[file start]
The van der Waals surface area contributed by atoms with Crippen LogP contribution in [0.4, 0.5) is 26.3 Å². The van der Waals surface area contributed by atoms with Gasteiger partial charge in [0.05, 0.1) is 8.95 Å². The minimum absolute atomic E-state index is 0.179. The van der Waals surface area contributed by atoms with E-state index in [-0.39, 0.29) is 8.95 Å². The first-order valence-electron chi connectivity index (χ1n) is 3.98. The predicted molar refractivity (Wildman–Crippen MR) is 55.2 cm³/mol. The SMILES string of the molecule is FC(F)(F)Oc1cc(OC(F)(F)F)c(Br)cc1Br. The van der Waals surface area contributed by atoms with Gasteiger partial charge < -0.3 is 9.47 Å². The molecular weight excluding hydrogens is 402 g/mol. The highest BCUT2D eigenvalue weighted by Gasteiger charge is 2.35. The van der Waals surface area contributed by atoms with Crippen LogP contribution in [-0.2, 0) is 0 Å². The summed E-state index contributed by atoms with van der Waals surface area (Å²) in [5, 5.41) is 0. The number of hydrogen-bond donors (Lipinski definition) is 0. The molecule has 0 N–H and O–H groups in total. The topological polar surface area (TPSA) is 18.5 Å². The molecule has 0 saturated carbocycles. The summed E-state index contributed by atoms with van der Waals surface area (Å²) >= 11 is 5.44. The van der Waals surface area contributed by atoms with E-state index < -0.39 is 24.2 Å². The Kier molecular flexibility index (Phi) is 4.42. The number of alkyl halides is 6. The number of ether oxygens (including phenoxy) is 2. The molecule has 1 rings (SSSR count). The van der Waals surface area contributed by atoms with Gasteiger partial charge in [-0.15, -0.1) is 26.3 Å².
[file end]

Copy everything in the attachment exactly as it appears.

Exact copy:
The van der Waals surface area contributed by atoms with Crippen LogP contribution in [0.4, 0.5) is 26.3 Å². The van der Waals surface area contributed by atoms with Gasteiger partial charge in [0.05, 0.1) is 8.95 Å². The minimum absolute atomic E-state index is 0.179. The van der Waals surface area contributed by atoms with E-state index in [-0.39, 0.29) is 8.95 Å². The first-order valence-electron chi connectivity index (χ1n) is 3.98. The predicted molar refractivity (Wildman–Crippen MR) is 55.2 cm³/mol. The SMILES string of the molecule is FC(F)(F)Oc1cc(OC(F)(F)F)c(Br)cc1Br. The van der Waals surface area contributed by atoms with Gasteiger partial charge < -0.3 is 9.47 Å². The molecular weight excluding hydrogens is 402 g/mol. The highest BCUT2D eigenvalue weighted by Gasteiger charge is 2.35. The van der Waals surface area contributed by atoms with Crippen LogP contribution in [-0.2, 0) is 0 Å². The summed E-state index contributed by atoms with van der Waals surface area (Å²) in [5, 5.41) is 0. The number of hydrogen-bond donors (Lipinski definition) is 0. The molecule has 0 N–H and O–H groups in total. The topological polar surface area (TPSA) is 18.5 Å². The molecule has 0 saturated carbocycles. The summed E-state index contributed by atoms with van der Waals surface area (Å²) >= 11 is 5.44. The van der Waals surface area contributed by atoms with E-state index < -0.39 is 24.2 Å². The Kier molecular flexibility index (Phi) is 4.42. The number of alkyl halides is 6. The number of ether oxygens (including phenoxy) is 2. The molecule has 1 rings (SSSR count). The van der Waals surface area contributed by atoms with Gasteiger partial charge in [-0.15, -0.1) is 26.3 Å².